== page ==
AT&T Pebble Beach Pro-Am: Walker can bounce back to form at favoured venue
Pebble Beach will host this year's US Open but first, we have the annual pro-am. Here's Steve Rawlings' comprehensive preview along with some tips from Paul Krishnamurty...
"Dustin Johnson has won this title twice, been runner-up twice and add five further top-eight finishes. He's often thrived in bad weather so it would be a genuine shock were he not to contend."
Originally named the Bing Crosby National Pro-Amateur and first staged in 1937 the AT&T Pebble Beach Pro-Am has been in existence for 82 years. The Crosby name was dropped from the title in 1985, eight years after Bing's death and a year before long-time sponsors, AT&T, began their association.
The AT&T Pebble Beach National is a pro-am staged over the three courses detailed below. They're played in rotation over the first three days before a cut is made and the top-60 and ties fight out the finish at Pebble Beach on Sunday.
Pebble Beach (host course), par 72, 6816 yards, stroke average in 2018 - 72.02
Spyglass Hill par 72, 6953 yards, stroke average in 2018 - 71.78
Monterey Peninsula, par 71, 6867 yards, stroke average in 2018 - 70.06
The host course, Pebble Beach, needs no introduction to most keen golf fans. This iconic seaside links has hosted the US Open five times and the PGA Championship once. It isn't a long course. In fact, it's usually the shortest course used on the PGA Tour rota and it's not a tough driving test - the fairways are largely generous and the course's defence is its small greens, and of course, the weather. Pebble celebrates its centenary this year and it hosts the US Open for the sixth time in June.
Spyglass differs from the other two venues in that it's largely tree-lined and although it's often the toughest of the three, if you get drawn to play there on a windy day you've had a result.
Monterey is the most generous of the three courses used and that's usually where the best scores are made. The greens are slightly bigger than those at Spyglass and twice the size of the ones at Pebble and the greens are usually set up slightly faster than at the other two courses.
The greens at all three venues are poa annua, as they were at Torrey Pines a fortnight ago.
Live on Sky Sports all four days, beginning at 20:00 on Thursday
Last Five Winners
2018 - Ted Potter Jr -17
2017 - Jordan Spieth -19
2016 - Vaughn Taylor -17
2015 - Brandt Snedeker -22
2014 - Jimmy Walker -11
What Will it Take to Win The AT & T Pebble Beach Pro-Am?
Last year's winner, Ted Potter Jr, was short of the tee, ranking only 67th for Driving Distance. He ranked better for Driving Accuracy (16th) but what you do off the tee in this event is largely irrelevant. The average ranking for distance off the tee for the last 12 winners is only 38.7 and their average DA ranking was 40.9. Dustin Johnson and Jason Day tied for second last year ranking third and fourth for DD but they only ranked 54th and 57th for DA. I'd marginally favour length over accuracy if pressed but neither stat is worth worrying about.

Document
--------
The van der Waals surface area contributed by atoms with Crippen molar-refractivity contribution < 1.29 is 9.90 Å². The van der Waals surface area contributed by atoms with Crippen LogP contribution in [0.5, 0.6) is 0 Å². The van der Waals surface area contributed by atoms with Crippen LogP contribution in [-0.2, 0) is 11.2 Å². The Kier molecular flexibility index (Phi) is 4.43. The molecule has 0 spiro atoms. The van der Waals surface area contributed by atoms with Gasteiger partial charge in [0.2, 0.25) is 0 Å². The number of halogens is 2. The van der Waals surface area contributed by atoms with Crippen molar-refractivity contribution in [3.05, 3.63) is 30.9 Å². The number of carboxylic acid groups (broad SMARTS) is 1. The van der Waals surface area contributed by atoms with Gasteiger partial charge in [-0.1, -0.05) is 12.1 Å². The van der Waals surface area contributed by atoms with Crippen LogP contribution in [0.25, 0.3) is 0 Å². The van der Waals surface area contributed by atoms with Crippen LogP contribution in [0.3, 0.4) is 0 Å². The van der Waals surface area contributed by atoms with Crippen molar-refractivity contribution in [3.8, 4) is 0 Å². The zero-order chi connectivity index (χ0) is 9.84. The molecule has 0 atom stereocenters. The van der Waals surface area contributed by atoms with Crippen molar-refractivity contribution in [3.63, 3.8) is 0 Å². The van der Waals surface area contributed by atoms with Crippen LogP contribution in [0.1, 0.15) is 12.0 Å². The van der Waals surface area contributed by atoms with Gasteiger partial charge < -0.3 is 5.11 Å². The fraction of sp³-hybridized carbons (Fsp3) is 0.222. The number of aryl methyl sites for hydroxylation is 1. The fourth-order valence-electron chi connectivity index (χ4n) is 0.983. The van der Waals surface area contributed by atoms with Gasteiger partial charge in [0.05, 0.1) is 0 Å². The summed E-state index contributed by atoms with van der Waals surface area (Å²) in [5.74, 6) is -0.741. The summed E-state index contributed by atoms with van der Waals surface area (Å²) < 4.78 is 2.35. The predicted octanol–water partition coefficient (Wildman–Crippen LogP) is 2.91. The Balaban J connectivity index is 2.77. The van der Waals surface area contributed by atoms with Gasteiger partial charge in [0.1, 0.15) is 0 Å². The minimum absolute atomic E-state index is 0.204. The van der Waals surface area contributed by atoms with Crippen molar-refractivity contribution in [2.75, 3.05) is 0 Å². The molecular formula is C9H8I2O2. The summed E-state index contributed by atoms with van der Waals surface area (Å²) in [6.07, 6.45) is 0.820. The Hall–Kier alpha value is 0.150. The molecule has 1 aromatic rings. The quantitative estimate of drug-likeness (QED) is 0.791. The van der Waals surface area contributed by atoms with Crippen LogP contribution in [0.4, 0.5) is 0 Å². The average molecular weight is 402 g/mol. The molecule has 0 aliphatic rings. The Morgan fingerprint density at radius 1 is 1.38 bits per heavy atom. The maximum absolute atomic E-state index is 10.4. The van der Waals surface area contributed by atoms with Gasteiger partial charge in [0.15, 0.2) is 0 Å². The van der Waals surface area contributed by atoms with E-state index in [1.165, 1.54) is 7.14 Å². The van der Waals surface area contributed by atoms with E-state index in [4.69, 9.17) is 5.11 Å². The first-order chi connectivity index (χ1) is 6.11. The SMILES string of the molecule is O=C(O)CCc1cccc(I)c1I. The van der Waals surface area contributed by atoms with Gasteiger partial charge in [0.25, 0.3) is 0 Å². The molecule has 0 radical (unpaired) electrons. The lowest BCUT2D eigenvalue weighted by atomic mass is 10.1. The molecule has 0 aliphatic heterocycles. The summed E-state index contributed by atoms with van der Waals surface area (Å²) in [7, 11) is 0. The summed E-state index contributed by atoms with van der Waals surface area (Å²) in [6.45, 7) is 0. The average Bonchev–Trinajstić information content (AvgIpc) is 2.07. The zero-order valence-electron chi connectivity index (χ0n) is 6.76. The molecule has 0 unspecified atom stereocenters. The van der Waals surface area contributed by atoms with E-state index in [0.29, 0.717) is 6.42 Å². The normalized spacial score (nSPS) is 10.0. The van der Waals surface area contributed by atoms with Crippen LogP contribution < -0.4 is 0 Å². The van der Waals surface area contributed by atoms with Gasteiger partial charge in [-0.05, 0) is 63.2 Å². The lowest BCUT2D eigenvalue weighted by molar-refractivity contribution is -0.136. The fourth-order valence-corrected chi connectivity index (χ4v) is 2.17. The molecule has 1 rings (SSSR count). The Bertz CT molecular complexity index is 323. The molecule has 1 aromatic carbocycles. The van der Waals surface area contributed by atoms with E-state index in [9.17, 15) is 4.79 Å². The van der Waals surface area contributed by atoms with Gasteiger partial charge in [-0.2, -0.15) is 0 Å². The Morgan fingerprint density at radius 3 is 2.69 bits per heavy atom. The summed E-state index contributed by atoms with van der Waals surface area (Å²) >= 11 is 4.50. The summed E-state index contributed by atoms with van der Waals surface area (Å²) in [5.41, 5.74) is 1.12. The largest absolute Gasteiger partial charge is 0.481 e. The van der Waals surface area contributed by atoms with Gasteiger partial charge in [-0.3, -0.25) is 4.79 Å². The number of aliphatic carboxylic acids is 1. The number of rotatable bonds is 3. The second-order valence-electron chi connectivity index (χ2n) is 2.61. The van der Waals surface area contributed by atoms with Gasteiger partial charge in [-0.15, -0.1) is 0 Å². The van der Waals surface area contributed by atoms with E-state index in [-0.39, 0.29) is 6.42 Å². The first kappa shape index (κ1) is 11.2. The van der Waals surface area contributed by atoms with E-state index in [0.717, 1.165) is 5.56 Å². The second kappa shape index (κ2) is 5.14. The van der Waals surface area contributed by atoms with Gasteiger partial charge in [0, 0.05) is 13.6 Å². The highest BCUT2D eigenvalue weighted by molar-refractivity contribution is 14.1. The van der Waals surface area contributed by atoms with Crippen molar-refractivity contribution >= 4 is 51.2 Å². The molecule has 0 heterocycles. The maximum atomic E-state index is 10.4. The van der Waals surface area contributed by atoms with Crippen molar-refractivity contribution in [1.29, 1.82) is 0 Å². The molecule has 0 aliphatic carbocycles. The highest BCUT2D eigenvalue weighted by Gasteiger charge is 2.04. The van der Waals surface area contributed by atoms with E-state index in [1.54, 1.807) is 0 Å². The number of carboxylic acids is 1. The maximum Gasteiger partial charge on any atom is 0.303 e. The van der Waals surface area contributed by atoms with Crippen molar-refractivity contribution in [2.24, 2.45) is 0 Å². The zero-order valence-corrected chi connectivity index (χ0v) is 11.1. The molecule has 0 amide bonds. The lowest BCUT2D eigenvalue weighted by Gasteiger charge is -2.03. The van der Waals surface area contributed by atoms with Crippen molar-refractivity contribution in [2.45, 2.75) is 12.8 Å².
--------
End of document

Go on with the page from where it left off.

The statistical surprise from 12 months ago was how poorly the placed players ranked for Greens In Regulation. Potter ranked ninth and that's about what I'd expect give the average GIR ranking for the last 12 winners is 7.5 but the next six on the leaderboard ranked 22nd, 44th, 54th, 57th, 19th and 51st!
Despite how poorly the placed players ranked for GIR last year, that's very much a key stat and 10 of the last 12 winners have ranked inside the top-nine for greens hit.
Potter had a Putting Average ranking of fourth last year and the worst Putting Average ranking of any winner in the last 13 years is just 16th (Brandt Snedeker in 2016 and Dustin Johnson in 2009), so performing on the greens is essential but the best stat to peruse is Par 4 Scoring.
Potter ranked second on the par fours and the two winners before him played them better than anyone else. The worst any winner has ranked on them this century is 25th (Johnson in '09) and all the other winners have ranked seventh or better.
Is There an Angle In?
When Spieth followed his victory here with success at Royal Birkdale in 2017 he became the third AT&T winner to also win the Open Championship this century and a number of recent winners have a cracking record in the world's oldest Major Championship. That makes sense given Pebble Beach is a links track so look to fine links exponents and it also makes sense that great wind players prosper also but the best angle-in could be to concentrate on those that putt well on the unique poa annua.
The PGA Tour website has a myriad of stats available, covering all sorts of weird and wonderful things, but none of them highlight how players perform on different grass types but thankfully Josh Culp's excellent website, futureoffantasy.com, covers it.
The two-time AT&T Pebble-Beech winner, Dustin Johnson, currently ranks number one, Jason Day, after last year's tied second has form figures here reading 6-14-46-6-MC-4-11-5-2, sits second, and the 2017 champ, Spieth, ranks third so it's a list that looks well worth paying attention to.
Is There an Identikit Winner?
This is a funny event to assess as the winners seem to be either straight out of the top drawer or virtually impossible to spot! Following Potter's success 12 months ago, and Vaughn Taylor's victory in 2016, two of the last three winners have been [1000.0] shots before the off so taking a chance on a wild outsider or two may well play handsomely but it might still be worth sticking to a few rules...
Potter was the 14th American winner in-a-row and there's only ever been three overseas winners in the event's entire history, and course form stands up really well. As unfathomable as they were to find, Taylor had finished inside the top-ten 12 months before he won and Potter had finished 16th in 2013. A total of 13 men have won the tournament more than once and Brett Ogle is the only debutant winner. Course form and course experience count for plenty.
Will the winner contend again in June?
It makes sense that this event should prove to be a good warm-up for the US Open here in June and history tells us that it's been a great pointer in the past.